The Houston Texans are stacked with talent on both sides of the ball. Winning the AFC South two consecutive years and winning playoff games both times shows that this time is ready to take the next step. Gary Kubiak has his players ready and willing to go the extra yard if that's what it takes. The talent is there and the hunger is there, the only question that remains is whether or not this team is tough enough to grind out the win under the brightest spotlight. On the road, in the playoffs, it can feel awfully lonely and depressing if you are down in the 4th quarter, but real winners find a way to come back and snatch victory from the jaws of defeat.
Their offense is extremely effective and explosive at times. They have a lot of consistency because Kubiak has been in charge for eight years, and he is offensive minded. He likes to establish the run behind his zone blocking scheme to set the defense up for the deep ball off of the play action.
Schaub fits the system very well. He started every game last year and clearly had his best season. He threw for over 4,000 yards, won tough games on the road and took home a playoff victory. Yet, all of it seemed like not quite enough after the late regular season let down and the eventual playoff exit. Most people, myself included, think Schaub has it in him to be better than he has been. Another season of experience and maturity under his belt will show in his play this year.
Arian Foster is a stud as a running back. Last season he gained over 1,400 yard on the ground and caught 40 receptions. He led the league with 17 touchdowns and showed just how well he plays in a zone blocking scheme. The problem was he carried the ball 351 times to do it. Among football purists many have believe if a running back carries the ball over 360 times in a season it wears the back out. They are almost guaranteed to have a bad year or likely get injured the following year. I certainly don't want that to happen to Foster and neither do the Texans. That's why they need solid performance from Tate off the bench. He can play well and contribute more than just spelling Foster, but he has to stay healthy too.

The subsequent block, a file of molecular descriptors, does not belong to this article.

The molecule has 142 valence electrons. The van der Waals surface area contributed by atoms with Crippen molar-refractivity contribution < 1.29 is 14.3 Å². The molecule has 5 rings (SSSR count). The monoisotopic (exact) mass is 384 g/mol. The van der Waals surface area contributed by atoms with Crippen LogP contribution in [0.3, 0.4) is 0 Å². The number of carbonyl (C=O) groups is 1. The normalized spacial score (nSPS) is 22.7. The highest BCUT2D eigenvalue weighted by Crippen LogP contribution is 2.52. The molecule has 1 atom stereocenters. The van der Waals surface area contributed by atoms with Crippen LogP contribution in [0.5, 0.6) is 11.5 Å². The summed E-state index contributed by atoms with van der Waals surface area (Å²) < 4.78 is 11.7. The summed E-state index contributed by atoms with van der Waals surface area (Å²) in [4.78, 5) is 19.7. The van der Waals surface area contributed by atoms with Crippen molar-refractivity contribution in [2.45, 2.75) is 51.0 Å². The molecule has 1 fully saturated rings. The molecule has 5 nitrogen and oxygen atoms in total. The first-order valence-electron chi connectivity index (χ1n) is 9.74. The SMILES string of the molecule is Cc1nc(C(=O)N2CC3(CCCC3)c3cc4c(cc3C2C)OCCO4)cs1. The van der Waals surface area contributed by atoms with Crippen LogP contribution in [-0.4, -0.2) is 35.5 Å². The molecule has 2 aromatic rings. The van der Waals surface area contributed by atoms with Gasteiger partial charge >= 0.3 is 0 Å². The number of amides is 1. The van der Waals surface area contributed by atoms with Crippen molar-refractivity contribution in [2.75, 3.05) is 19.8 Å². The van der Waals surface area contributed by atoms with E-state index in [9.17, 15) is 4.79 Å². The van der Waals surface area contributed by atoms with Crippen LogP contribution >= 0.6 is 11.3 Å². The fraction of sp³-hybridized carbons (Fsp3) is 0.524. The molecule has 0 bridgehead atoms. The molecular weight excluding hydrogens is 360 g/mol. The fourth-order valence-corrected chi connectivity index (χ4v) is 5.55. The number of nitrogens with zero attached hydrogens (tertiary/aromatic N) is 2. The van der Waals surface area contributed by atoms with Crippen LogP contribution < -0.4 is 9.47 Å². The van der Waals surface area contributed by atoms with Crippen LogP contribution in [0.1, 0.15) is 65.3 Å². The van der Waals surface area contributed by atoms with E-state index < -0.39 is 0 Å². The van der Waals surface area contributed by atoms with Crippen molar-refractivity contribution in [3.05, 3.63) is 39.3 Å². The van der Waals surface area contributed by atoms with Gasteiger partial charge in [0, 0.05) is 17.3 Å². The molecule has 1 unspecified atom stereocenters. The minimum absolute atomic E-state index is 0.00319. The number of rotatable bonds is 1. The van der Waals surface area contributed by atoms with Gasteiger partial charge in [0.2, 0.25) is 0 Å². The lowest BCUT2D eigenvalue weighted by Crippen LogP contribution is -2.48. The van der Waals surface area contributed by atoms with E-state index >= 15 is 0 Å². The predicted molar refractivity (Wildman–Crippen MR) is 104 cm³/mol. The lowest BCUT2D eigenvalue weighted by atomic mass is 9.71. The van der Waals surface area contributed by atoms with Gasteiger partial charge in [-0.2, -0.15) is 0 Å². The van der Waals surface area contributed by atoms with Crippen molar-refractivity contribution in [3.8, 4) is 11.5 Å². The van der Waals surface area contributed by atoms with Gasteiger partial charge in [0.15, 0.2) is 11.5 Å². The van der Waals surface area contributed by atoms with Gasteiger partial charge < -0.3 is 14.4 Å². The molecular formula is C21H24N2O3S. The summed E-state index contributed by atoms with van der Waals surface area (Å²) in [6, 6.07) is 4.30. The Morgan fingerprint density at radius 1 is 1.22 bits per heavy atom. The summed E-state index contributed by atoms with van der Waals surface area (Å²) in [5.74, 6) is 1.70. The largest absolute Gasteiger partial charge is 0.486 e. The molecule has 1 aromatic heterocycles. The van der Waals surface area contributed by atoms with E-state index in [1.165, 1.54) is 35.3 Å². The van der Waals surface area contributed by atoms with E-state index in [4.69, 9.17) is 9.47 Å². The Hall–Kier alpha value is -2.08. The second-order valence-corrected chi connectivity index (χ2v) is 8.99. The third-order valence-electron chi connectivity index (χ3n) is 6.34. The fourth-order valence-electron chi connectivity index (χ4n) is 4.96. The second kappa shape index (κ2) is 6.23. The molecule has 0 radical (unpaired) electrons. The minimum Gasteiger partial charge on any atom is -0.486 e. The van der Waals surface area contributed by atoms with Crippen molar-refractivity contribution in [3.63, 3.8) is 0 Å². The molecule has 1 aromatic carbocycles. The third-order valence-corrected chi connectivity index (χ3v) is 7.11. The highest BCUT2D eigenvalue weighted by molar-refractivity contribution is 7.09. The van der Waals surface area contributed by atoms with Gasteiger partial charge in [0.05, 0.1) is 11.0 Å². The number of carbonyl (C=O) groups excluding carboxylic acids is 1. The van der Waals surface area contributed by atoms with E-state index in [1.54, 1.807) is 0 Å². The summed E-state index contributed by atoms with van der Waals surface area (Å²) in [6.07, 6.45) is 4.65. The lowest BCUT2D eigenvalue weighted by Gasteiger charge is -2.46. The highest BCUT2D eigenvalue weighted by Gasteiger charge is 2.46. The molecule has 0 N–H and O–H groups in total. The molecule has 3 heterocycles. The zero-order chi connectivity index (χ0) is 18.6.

At the wide receiver position in Houston only one name comes to mind; Andre Johnson. At times out there he looks like a man among boys. Last season he hauled in 112 catches for 1.589 yards, a phenomenal year. Walter is gone and the team needs someone to step up and take some of the defensive pressure from Johnson. If no one else is able to elevate their game, the Texans may become a one-show act in the passing game and that won't succeed come playoff time.
Wade Phillips is entering his third season as the coordinator of the Texans defense and he has been impressive so far. In his first two seasons his defenses have ranked 2nd and 7th in the league. He has a lot of talent returning for him to work with, expect the domination to continue.
When you look at the defensive line of the Texans you only think of one player, J.J. Watt. He is the reigning Defensive Player of the Year after leading the league with 20.5 sacks. He is an absolute beast, and to be perfectly honest, there were times last year when he would beat guys so bad and so consistently it looked unfair. He looked like a father playing with his young son. There is no reason to think his play will drop off.
The linebacking unit didn't do that bad last season, considering the started 5 different inside linebackers. The return of a healthy Cushing is going to be huge. He is a dominant defensive player who the team definitely missed. He says he is 100 percent heading into the season after the knee injury. The one thing that was really lacking last season from this unit is a pass rush. The outside linebackers must find a way to bring more pressure on the quarterback when Phillips asks them too.
The Texans have enough talent on both sides of the ball to beat anybody and are a genuine threat to make it to the Big Game. Lack of talent or coaching is not what held them back last year and it won't be the reason they falter this season. They have reached a point where their success now depends on their mental toughness. It sounds like a cliché, but it is the truth. Schaub must be consistent, they must win on the road, and they have to be able to execute when all the pressure is on. That's what separates the elite teams from the above average ones.